It's not easy to pinpoint precisely what makes Christina Pluhar and L'Arpeggiata's performances of Baroque music, particularly Monteverdi, so extraordinary and distinctive, even in a time -- the early 21st century -- when (pardon the oxymoron) exceptionally fine recordings of this repertoire are the rule rather than the exception. One element may be the inventiveness of her realizations of the continuo part. Composers of the early Baroque generally wrote only a bass line for the accompaniment, an indication of the harmony, and occasionally a specification as to what instruments should be used, leaving the choice of the actual notes to be played, and usually, which instruments to the discretion of the performer. On this recording, for example, Pluhar uses at various times Baroque harp, psaltery (a hammered dulcimer), two small organs, violas da gamba, archlutes, and theorbos to create fresh, richly textured, and varied accompaniments, and the figures they play are imaginative and nuanced. A second element may be her choice of vocalists. Pluhar tends to use singers who are not international stars but who have voices with great character and individuality but are also team players, able to blend with the group. Perhaps her distinctiveness is a result of her uncanny affinity for music of this era, of which this recording of Monteverdi's Vespro della beata vergine is further evidence; the performance practically shimmers with energy and vitality. Although at 75 minutes, it is 15 minutes shorter than the usual performance of the piece, it unfolds not with any sense of hurry, but with a lively momentum that feels entirely natural. The purity, warmth, and fervor of the vocal performances is outstanding throughout. Each of the 12 singers is featured as a soloist or in a small ensemble, and the singing is so consistently gorgeous that it seems unfair to single out individuals, but tenors Emiliano Gonzalez-Toro, Markus Brutscher, and Jan van Elsacker in "Duo Seraphim," and sopranos Núria Rial and Raquel Andueza in "Pulchra es" particularly stick in the memory. Virgin Classics' sound is, as usual, immaculate, balanced, and the resonance is ideal: spacious, but still intimate. Highly recommended.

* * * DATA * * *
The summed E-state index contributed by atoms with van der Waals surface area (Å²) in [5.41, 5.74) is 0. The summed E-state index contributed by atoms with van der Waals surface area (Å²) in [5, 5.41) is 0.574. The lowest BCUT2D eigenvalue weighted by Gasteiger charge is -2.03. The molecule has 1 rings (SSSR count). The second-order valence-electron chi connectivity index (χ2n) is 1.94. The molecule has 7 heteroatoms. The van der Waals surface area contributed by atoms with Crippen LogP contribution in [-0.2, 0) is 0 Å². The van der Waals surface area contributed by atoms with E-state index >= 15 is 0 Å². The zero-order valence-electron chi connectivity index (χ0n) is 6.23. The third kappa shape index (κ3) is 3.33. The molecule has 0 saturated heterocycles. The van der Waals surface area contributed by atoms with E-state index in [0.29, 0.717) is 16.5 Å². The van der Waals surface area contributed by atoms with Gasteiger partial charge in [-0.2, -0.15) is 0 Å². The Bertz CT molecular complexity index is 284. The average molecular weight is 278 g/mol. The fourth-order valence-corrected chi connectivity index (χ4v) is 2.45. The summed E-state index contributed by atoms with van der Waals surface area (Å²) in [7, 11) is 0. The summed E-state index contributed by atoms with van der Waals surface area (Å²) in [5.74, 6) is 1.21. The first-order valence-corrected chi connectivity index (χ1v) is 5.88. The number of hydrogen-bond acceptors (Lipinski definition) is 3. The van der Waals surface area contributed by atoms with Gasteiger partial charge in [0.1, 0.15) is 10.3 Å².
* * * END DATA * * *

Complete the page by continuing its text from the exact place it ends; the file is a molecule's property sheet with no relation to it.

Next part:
AllMusic Review by Stephen Eddins
|Vespro Della Beata Vergine|